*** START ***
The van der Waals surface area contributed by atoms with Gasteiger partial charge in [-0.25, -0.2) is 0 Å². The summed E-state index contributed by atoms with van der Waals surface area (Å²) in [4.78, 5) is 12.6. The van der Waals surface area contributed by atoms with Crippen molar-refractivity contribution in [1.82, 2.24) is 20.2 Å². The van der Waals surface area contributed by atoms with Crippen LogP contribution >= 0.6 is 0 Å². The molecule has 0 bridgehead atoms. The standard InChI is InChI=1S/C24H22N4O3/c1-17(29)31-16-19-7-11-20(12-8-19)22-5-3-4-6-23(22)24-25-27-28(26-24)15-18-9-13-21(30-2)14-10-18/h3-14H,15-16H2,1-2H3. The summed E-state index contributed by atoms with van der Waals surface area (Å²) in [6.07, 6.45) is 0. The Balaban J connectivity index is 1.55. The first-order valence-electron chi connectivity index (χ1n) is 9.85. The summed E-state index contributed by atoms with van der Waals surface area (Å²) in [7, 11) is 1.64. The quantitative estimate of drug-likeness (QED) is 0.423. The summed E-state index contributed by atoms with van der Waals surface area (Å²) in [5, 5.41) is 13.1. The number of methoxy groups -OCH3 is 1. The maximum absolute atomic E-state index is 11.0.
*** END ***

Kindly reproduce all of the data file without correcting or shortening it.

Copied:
The van der Waals surface area contributed by atoms with Gasteiger partial charge in [-0.25, -0.2) is 0 Å². The summed E-state index contributed by atoms with van der Waals surface area (Å²) in [4.78, 5) is 12.6. The van der Waals surface area contributed by atoms with Crippen molar-refractivity contribution in [1.82, 2.24) is 20.2 Å². The van der Waals surface area contributed by atoms with Crippen LogP contribution >= 0.6 is 0 Å². The molecule has 0 bridgehead atoms. The standard InChI is InChI=1S/C24H22N4O3/c1-17(29)31-16-19-7-11-20(12-8-19)22-5-3-4-6-23(22)24-25-27-28(26-24)15-18-9-13-21(30-2)14-10-18/h3-14H,15-16H2,1-2H3. The summed E-state index contributed by atoms with van der Waals surface area (Å²) in [6.07, 6.45) is 0. The Balaban J connectivity index is 1.55. The first-order valence-electron chi connectivity index (χ1n) is 9.85. The summed E-state index contributed by atoms with van der Waals surface area (Å²) in [7, 11) is 1.64. The quantitative estimate of drug-likeness (QED) is 0.423. The summed E-state index contributed by atoms with van der Waals surface area (Å²) in [5, 5.41) is 13.1. The number of methoxy groups -OCH3 is 1. The maximum absolute atomic E-state index is 11.0.